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I read about the Skylab 1 mission in which SA-513 was used to lob the Skylab OWS into orbit. One source (http://forum.nasaspaceflight.com/index.php?topic=12519.20) gave some payload masses:

  • Total mass to LEO = 147,531kg
  • OWS mass = 88,474kg
  • S-II dry mass = 36,697kg
  • S-II/OWS interstage = 3453kg
  • Payload shroud = 11,630kg

The extra 7,000+ kg is redisual S-II propellant, and also the S-IC/S-II interstage that failed to separate after being damaged by debris from the OWS.

Excluding the S-II and its roughly 3t of propellant, but including the 4.1t S-IC/S-II interstage, the potential for usable payload was between 107t and 108t.

This payload was delivered to 50 degrees inclination at 434km in altitude. So, what could it have thrown to 185km and 28.5 degrees? Studies (From 1965, I believe) on the very similar Saturn INT-21 concept give that launcher a maximum payload of 115.7t (not including S-II) to 185km and 34.5 degrees. The date of those studies means that this may not factor in late-model weight savings and engine upratings made to SA-513, which went up in 1973. Could it have lifted more than 115.7t?

Some other sources give the Skylab OWS mass as being 75,000kg or even around 77t. I'm not sure of what figures are best.

Also, how tall was the Skylab/Saturn V combo anyway? I've found 333.7ft, 341.0ft and 343.8ft, but can't verify any of them.

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    $\begingroup$ I don't want to give this as an answer because I'm not a professional, but I've been working on a launch simulation tool, and in it I can get 127000 kg inert payload into orbit on a late-Apollo-spec, two-stage, Saturn V. Final orbit is 181km x 221km at 28.5º (I'm still fine tuning my orbital insertion guidance). The first-stage F-1 engines are producing 6878kN each, approximately equal to Apollo 15. I can't guarantee accuracy of my sim but when properly configured it gives similar results to Braeunig's Saturn V sim, which in turn tracks the actual Apollo 11 numbers well. $\endgroup$ – Russell Borogove Apr 5 '16 at 14:43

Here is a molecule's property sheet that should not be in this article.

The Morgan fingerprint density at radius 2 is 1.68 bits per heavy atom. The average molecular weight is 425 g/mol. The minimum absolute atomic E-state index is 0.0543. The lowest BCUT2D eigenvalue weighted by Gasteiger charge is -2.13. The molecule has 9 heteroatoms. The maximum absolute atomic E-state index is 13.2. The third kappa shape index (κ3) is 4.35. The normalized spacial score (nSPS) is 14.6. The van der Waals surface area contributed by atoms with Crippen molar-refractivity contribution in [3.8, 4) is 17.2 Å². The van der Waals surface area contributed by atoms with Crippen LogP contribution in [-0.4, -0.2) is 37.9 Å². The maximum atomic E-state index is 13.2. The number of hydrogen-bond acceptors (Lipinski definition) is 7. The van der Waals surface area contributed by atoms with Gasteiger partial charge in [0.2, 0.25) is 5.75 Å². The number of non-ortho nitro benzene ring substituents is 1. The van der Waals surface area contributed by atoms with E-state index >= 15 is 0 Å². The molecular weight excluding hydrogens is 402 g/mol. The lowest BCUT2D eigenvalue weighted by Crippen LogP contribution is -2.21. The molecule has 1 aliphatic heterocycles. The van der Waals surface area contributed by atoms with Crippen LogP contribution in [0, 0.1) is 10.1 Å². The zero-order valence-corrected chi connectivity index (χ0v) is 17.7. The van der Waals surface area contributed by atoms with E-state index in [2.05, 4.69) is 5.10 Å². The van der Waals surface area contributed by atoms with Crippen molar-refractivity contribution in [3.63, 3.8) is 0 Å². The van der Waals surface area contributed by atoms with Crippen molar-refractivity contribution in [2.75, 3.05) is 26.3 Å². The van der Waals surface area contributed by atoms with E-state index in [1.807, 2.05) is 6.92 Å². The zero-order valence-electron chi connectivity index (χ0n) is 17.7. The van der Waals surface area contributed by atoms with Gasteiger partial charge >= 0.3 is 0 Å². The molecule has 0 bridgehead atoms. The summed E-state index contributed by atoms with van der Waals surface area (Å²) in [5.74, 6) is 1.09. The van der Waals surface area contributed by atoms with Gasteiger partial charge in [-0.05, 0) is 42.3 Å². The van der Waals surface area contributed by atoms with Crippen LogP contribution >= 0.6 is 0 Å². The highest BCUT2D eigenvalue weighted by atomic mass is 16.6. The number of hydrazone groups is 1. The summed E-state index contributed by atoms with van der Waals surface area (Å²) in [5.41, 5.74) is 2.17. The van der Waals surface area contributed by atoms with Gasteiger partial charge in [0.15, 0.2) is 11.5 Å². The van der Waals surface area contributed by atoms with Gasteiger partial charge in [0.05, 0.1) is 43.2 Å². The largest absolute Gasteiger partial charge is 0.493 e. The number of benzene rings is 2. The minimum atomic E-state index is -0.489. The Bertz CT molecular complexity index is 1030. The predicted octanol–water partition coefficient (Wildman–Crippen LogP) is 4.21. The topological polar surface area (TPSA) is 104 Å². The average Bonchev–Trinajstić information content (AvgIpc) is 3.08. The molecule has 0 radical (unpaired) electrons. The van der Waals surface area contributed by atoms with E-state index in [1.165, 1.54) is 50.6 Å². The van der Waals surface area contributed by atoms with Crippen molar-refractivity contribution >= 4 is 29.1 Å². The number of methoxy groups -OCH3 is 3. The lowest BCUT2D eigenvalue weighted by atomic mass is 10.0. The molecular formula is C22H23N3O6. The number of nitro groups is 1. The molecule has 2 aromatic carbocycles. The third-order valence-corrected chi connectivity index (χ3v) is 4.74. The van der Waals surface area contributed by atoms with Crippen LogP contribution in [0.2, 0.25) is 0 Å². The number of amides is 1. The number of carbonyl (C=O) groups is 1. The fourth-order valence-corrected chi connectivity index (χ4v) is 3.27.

• $\begingroup$ Hey, Russell! Well, that seems to show definite improvement in capability of the later Saturns. The 127,000kg figure you've achieved doesn't include the spent S-II stage, does it? Just out of curiosity, what was the mass of the stage and its residual propellant? No problem if you didn't record that. I have checked out Braeunig's Apollo 11 simulation, and I'd really like to run some data through it myself. Incredible detail! I just can't help wondering what the upper limits of the final Saturn Vs would have been. $\endgroup$ – Alastair Haslam Apr 6 '16 at 7:51
  • $\begingroup$ Come to think of it, would it be possible for me to send some data over to you so you can run it through your sim? If you've been getting results close to Braeunig's, that's pretty sweet! As of yet I'm not signed up completely, but I might as well do that... $\endgroup$ – Alastair Haslam Apr 6 '16 at 7:56
  • $\begingroup$ 127t payload after S-II depletion and separation -- since I was aiming for 185km periapsis and didn't quite get there, my sim used all the propellant available. Dry mass of the S-II is about 40t, and since I'm not modeling the stage separation in any detail, the stage is in the same orbit as the payload if you're thinking about a "wet workshop" station. You can mail me at (first name) @ (last name) .org if you have more things you want me to sim. $\endgroup$ – Russell Borogove Apr 6 '16 at 13:36
  • $\begingroup$ Aside: I was double-checking to make sure I was using the right stats on the first-stage engines, and it turns out the late-model F-1 engines used on Apollo 15-17 yielded barely any more thrust than the early ones -- the rated values changed more than the actual rocket performance. The average thrust of early (A9-A14) engines was 6720kN, the average of late engines was 6745kN (0.37% differrence). Individual engines on a single launcher usually varied by more than that! Incorporating the more-accurate engine stats, I'm downgrading my payload estimate for INT-21 from 127t to 126t. $\endgroup$ – Russell Borogove Apr 8 '16 at 14:39

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